Smart CardsHigh-frequency RFID alternative using Near-Field Communication (NFC), larger storage capacity, and encryption for improved security. Microprocessor replaces RFID interface, can be read up to 4 inches away (10 centimeters). Contains 8k of storage and 8-bit processing power.
NFC Key CardsReadable by NFC-capable devices like smartphones, writable NFC chip for storing messages, numbers, and microdata. Used for contactless payments, access control, embedded advertising, loyalty programs, IoT, workforce management, and more. Communicates via radio frequency signals.
Key Card Types and Characteristics

RFID Key Cards 

This access technique employs Radio Frequency Identification (RFID) to communicate data contained on the card to a reader, making it one of the most popular forms of security key cards. Depending on your demands and the security access you select, RFID-enabled key cards and key fob systems can function on several frequency bands. 

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Particularly when it comes to key card entry systems, RFID cards exist in a variety of forms. In actuality, all key cards—aside from Wiegand and Magstripe—use RFID technology to transmit data to the reader, albeit they all operate in somewhat different ways.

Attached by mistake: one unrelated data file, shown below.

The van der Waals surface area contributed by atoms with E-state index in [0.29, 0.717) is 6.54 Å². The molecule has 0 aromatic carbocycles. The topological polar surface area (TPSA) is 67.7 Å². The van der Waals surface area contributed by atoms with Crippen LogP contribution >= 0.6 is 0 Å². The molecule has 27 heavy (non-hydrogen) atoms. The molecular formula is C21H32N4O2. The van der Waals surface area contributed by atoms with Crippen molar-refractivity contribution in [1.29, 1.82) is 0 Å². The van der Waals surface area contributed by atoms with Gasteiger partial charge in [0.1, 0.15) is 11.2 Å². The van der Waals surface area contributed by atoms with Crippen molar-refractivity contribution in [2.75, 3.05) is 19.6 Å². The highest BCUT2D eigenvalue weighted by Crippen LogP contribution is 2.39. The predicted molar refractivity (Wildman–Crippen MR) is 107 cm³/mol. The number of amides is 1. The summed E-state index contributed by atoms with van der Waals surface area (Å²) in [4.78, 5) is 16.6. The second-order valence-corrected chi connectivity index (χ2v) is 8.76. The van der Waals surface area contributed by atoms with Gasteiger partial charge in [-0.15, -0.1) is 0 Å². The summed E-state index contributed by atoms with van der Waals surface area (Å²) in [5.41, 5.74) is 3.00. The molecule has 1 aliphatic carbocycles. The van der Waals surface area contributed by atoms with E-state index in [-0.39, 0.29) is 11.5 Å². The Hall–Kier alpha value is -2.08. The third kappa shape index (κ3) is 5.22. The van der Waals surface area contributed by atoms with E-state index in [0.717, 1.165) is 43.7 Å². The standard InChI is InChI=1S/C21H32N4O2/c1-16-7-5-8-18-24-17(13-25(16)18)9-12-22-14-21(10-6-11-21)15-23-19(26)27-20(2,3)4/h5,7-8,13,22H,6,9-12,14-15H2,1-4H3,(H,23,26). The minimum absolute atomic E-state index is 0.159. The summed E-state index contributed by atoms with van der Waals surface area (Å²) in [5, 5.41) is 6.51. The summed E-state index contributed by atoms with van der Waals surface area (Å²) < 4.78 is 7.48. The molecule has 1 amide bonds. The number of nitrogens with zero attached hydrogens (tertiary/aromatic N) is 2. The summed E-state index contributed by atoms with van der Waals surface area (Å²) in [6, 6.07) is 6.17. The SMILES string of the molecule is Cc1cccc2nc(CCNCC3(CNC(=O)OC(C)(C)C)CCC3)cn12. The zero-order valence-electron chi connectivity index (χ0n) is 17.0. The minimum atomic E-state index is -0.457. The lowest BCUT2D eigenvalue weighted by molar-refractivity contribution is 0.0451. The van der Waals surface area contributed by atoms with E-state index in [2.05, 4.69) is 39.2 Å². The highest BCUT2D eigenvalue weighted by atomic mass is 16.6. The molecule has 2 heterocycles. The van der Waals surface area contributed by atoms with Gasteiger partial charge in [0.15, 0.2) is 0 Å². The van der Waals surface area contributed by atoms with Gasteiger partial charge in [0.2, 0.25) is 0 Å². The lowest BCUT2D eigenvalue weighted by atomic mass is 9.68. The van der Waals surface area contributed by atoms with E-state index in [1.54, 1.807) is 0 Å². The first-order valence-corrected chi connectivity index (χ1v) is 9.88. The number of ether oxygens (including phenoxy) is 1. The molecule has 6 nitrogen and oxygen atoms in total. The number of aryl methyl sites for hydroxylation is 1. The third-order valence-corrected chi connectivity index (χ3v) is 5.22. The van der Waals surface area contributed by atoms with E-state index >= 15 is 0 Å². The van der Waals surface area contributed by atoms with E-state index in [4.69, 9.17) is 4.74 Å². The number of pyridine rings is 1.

Proximity Cards

Proximity cards, also known as Proxcards or smart cards, do not require insertion into the reader as swipe cards do.

The reading range of most proximity cards is up to 15 inches (50 cm). Except for the fact that they don’t need to be put in a reader, their benefits, restrictions, and mode of operation are identical to those of RFID cards.

The card typically has to be quite close to the reader for the data to transfer with proximity cards and RFID key fobs.

Swipe Key Cards

The key card of a swipe card has a magnetic stripe along one edge that houses the credential information. The user only has to swipe their card through a magnetic reader to start an activity, whether it’s to pay for a purchase or open a door. Swipe key cards provide for audit trails and may be tracked individually. For bigger enterprises where numerous individuals need access to the same regions, a swipe card door access control system provides a simple and affordable security option.

Entry systems using card swipes are frequently less costly than those with proximity card readers. A swipe card door lock does have some important disadvantages, though. In congested lobbies where they can create a bottleneck or in parking garages where it might be challenging to swipe the card from inside a car, a swipe card door lock is not a good choice. The wear and tear on card swipe entry systems also tend to be greater, necessitating more regular maintenance as the system gets older.

Wiegand Key Cards

Wiegand key cards, one of the earliest kinds of key cards to be created in the 1970s, are most frequently used with legacy security systems. They hold distinctive binary data that cannot be altered by magnetic fields. These cards tend to be more robust, if obsolete, options since they don’t employ a microprocessor or other brittle components.

Today, readers and scanners are still connected to controllers using the Wiegand protocol as the conventional interface. Even more recent fingerprint and key card scanners utilize readers that translate the data into a Wiegand number.

Smart Cards